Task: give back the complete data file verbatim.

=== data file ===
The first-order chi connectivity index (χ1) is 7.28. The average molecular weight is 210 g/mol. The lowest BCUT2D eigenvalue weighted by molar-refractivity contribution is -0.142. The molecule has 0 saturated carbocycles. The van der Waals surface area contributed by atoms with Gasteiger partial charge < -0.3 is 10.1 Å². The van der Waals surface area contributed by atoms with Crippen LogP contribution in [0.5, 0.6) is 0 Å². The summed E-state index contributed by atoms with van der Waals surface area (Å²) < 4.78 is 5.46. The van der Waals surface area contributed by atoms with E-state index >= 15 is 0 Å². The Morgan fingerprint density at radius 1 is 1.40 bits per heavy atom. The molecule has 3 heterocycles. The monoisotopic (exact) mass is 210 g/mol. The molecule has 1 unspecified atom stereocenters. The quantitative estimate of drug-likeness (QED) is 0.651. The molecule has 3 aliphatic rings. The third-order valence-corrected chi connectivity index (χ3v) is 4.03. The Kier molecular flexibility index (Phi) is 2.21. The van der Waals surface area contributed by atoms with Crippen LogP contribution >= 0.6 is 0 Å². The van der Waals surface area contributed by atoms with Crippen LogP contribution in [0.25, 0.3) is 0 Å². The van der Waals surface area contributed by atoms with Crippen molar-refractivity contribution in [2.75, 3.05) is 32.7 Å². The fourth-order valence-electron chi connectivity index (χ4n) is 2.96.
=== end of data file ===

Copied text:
The first-order chi connectivity index (χ1) is 7.28. The average molecular weight is 210 g/mol. The lowest BCUT2D eigenvalue weighted by molar-refractivity contribution is -0.142. The molecule has 0 saturated carbocycles. The van der Waals surface area contributed by atoms with Gasteiger partial charge < -0.3 is 10.1 Å². The van der Waals surface area contributed by atoms with Crippen LogP contribution in [0.5, 0.6) is 0 Å². The summed E-state index contributed by atoms with van der Waals surface area (Å²) < 4.78 is 5.46. The van der Waals surface area contributed by atoms with E-state index >= 15 is 0 Å². The Morgan fingerprint density at radius 1 is 1.40 bits per heavy atom. The molecule has 3 heterocycles. The monoisotopic (exact) mass is 210 g/mol. The molecule has 1 unspecified atom stereocenters. The quantitative estimate of drug-likeness (QED) is 0.651. The molecule has 3 aliphatic rings. The third-order valence-corrected chi connectivity index (χ3v) is 4.03. The Kier molecular flexibility index (Phi) is 2.21. The van der Waals surface area contributed by atoms with Crippen LogP contribution >= 0.6 is 0 Å². The van der Waals surface area contributed by atoms with Crippen LogP contribution in [0.25, 0.3) is 0 Å². The van der Waals surface area contributed by atoms with Crippen molar-refractivity contribution in [2.75, 3.05) is 32.7 Å². The fourth-order valence-electron chi connectivity index (χ4n) is 2.96.